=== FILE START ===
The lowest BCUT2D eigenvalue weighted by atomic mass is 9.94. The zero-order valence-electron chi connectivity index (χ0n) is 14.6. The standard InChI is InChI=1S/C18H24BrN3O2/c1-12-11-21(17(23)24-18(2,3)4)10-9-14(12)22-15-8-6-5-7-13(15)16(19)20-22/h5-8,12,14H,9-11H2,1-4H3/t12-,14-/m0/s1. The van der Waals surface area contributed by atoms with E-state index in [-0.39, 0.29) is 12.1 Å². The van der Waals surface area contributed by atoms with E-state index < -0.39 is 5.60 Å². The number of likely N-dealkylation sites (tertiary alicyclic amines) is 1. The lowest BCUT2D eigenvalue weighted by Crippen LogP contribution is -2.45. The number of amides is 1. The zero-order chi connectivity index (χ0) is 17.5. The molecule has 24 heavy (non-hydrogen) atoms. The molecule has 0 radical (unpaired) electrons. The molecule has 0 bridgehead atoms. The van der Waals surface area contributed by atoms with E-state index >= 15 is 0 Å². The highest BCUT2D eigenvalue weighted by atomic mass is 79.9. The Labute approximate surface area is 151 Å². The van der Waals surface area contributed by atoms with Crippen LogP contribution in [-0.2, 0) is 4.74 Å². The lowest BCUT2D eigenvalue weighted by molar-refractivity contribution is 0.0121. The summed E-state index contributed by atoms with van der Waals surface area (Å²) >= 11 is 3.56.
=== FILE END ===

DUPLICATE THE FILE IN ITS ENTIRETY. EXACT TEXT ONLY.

The lowest BCUT2D eigenvalue weighted by atomic mass is 9.94. The zero-order valence-electron chi connectivity index (χ0n) is 14.6. The standard InChI is InChI=1S/C18H24BrN3O2/c1-12-11-21(17(23)24-18(2,3)4)10-9-14(12)22-15-8-6-5-7-13(15)16(19)20-22/h5-8,12,14H,9-11H2,1-4H3/t12-,14-/m0/s1. The van der Waals surface area contributed by atoms with E-state index in [-0.39, 0.29) is 12.1 Å². The van der Waals surface area contributed by atoms with E-state index < -0.39 is 5.60 Å². The number of likely N-dealkylation sites (tertiary alicyclic amines) is 1. The lowest BCUT2D eigenvalue weighted by Crippen LogP contribution is -2.45. The number of amides is 1. The zero-order chi connectivity index (χ0) is 17.5. The molecule has 24 heavy (non-hydrogen) atoms. The molecule has 0 radical (unpaired) electrons. The molecule has 0 bridgehead atoms. The van der Waals surface area contributed by atoms with E-state index >= 15 is 0 Å². The highest BCUT2D eigenvalue weighted by atomic mass is 79.9. The Labute approximate surface area is 151 Å². The van der Waals surface area contributed by atoms with Crippen LogP contribution in [-0.2, 0) is 4.74 Å². The lowest BCUT2D eigenvalue weighted by molar-refractivity contribution is 0.0121. The summed E-state index contributed by atoms with van der Waals surface area (Å²) >= 11 is 3.56.